Cloud seeding can also lead to geopolitics – one of the few social impacts. Cloud seeding in geopolitics was seen by the USA for the purpose of military strategy – whereby they increased the chance of floods (by influencing the rain in the region) to delay the Vietnamese army and encourage the displacement of both troops and civilians.[16]

These adverse impacts spurred by cloud seeding highlight the importance and need for effective regulation of the practice to ensure sustainability alongside safety. Hence,  legal Frameworks implemented both nationally and globally have attempted to address the concerns raised by these impacts.


Both International and National frameworks have been established in order to regulate cloud seeding while promoting sustainable outcomes. The purpose of these frameworks is to find an equilibrium between the benefits of cloud seeding and its potential environmental and social impact.

At an international level, Article 5 of the UN Convention on the Law of the Non-Navigational Uses of International Watercourses recognizes the right of states to use transboundary watercourses for cloud seeding. However, the provision also obliges them to ensure that the seeding does not cause significant harm to the environment of other states sharing the same watercourse.[17] Article 7 of the Convention on Biological Diversity and its Nagoya Protocol requires parties to ensure their process of seeding does not cause any impact on biodiversity.[18] Furthermore, the article requires parties to gain consent from local communities prior to the commencement of seeding.[19] Additionally, Article 2 of the Convention on Long-Range Transboundary Air Pollution regulates the emission and transport of air pollutants as a result of cloud seeding.[20]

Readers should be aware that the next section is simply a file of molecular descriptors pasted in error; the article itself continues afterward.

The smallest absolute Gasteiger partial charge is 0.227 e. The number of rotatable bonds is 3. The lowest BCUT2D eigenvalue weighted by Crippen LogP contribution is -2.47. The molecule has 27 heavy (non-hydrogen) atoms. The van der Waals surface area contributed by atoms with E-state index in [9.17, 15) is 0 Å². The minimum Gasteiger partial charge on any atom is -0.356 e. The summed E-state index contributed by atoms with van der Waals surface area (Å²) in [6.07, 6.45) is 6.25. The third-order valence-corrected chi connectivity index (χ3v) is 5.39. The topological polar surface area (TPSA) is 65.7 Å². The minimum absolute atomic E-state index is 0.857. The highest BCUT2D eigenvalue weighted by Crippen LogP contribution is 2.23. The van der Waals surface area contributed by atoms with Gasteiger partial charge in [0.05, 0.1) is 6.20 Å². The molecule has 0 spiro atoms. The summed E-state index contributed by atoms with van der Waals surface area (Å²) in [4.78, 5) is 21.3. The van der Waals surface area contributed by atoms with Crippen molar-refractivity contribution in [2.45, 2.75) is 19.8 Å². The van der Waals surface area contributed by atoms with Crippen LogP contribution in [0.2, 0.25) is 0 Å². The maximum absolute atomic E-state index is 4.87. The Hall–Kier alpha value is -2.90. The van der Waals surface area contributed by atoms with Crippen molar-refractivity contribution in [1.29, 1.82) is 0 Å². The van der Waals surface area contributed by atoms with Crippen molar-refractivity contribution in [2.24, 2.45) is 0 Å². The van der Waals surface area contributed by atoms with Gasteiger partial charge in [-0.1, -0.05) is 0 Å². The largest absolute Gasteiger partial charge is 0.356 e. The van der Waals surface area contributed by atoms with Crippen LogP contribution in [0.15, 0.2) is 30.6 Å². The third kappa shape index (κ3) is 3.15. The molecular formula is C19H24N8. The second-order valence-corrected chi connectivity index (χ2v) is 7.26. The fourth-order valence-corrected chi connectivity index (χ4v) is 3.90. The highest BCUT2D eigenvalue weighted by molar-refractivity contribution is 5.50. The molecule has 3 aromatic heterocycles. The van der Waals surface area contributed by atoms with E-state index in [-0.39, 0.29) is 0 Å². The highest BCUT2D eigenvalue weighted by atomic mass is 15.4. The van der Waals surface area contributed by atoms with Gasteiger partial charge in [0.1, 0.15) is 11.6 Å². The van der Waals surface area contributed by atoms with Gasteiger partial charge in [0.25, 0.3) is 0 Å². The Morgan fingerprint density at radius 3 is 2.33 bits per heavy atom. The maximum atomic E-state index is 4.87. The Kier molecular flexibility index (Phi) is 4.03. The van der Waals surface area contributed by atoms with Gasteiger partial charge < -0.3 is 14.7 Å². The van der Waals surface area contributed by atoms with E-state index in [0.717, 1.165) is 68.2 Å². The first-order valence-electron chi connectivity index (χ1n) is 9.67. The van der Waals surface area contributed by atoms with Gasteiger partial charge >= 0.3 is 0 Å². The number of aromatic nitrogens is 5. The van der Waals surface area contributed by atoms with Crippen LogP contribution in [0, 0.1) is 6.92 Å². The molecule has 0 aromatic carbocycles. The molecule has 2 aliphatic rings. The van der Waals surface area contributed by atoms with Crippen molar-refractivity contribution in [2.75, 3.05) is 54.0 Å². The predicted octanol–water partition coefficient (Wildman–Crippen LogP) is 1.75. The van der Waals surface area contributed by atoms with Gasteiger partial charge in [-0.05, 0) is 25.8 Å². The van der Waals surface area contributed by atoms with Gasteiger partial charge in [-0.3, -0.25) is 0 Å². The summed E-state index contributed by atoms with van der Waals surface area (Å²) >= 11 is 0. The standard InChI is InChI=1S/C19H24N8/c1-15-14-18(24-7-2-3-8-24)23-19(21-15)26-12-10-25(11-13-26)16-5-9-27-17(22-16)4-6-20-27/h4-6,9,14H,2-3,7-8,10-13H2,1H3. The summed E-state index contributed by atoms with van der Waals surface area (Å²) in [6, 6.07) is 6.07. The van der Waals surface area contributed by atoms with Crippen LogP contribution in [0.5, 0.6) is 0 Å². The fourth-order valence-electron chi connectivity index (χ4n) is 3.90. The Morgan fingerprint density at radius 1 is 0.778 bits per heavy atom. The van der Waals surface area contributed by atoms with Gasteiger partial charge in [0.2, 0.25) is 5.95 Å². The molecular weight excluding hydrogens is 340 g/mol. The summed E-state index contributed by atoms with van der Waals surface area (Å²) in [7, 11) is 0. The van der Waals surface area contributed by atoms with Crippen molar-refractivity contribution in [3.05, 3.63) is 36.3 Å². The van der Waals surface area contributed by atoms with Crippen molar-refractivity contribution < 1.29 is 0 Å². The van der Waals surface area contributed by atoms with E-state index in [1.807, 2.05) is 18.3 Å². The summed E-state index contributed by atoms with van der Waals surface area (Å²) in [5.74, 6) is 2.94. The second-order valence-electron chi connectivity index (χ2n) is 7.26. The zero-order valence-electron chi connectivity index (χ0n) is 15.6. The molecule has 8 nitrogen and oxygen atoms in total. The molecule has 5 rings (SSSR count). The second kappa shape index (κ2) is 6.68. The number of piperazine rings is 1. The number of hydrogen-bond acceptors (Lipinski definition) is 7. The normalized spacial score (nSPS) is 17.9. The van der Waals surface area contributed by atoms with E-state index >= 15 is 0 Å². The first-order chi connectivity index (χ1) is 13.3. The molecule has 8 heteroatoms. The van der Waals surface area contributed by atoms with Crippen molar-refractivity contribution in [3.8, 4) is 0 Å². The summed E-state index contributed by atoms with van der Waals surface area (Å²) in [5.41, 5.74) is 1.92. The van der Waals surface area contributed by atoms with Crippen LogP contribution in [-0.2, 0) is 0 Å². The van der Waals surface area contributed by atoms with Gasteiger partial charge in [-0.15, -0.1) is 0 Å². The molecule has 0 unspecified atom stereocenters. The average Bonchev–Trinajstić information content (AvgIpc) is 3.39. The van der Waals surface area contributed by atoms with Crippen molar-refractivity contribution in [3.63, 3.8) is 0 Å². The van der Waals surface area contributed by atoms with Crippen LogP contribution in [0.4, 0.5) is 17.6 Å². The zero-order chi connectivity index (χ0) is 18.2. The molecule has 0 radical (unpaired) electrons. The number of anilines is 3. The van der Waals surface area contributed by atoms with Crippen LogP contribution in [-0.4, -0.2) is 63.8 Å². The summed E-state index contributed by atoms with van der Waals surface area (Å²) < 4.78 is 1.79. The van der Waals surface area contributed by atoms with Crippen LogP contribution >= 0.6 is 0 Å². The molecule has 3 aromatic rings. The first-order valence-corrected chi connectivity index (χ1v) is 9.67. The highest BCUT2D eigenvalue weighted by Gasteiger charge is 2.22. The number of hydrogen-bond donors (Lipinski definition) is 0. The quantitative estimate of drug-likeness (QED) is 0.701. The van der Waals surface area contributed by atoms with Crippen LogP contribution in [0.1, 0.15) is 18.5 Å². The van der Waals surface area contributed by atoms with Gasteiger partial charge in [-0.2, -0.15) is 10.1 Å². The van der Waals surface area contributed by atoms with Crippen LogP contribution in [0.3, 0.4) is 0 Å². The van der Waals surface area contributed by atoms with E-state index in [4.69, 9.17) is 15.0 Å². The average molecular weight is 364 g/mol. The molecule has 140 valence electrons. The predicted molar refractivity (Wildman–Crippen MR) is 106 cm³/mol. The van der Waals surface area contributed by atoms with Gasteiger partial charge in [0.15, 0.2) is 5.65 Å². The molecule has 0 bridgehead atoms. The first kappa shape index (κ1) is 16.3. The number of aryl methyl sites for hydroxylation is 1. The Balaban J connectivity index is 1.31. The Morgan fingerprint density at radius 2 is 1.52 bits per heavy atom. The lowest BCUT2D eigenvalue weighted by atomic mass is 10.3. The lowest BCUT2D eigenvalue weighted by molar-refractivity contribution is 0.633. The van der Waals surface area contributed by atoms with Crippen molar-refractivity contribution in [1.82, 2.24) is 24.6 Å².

At a national level, The US Weather Modification Act establishes a regulatory framework for cloud seeding. This includes the requirement of obtaining permits from the relevant state agencies and complying with both environmental and safety standards.[21] The Chinese Regulation on Weather Modification sets forth similar rules while requiring that any adverse effects caused by cloud seeding be minimized.[22]

However, these legal frameworks face challenges in their implementation, enforcement, and coordination. These challenges are particularly with regard to cross-border cloud seeding activities and the involvement of multiple stakeholders having conflicting interests.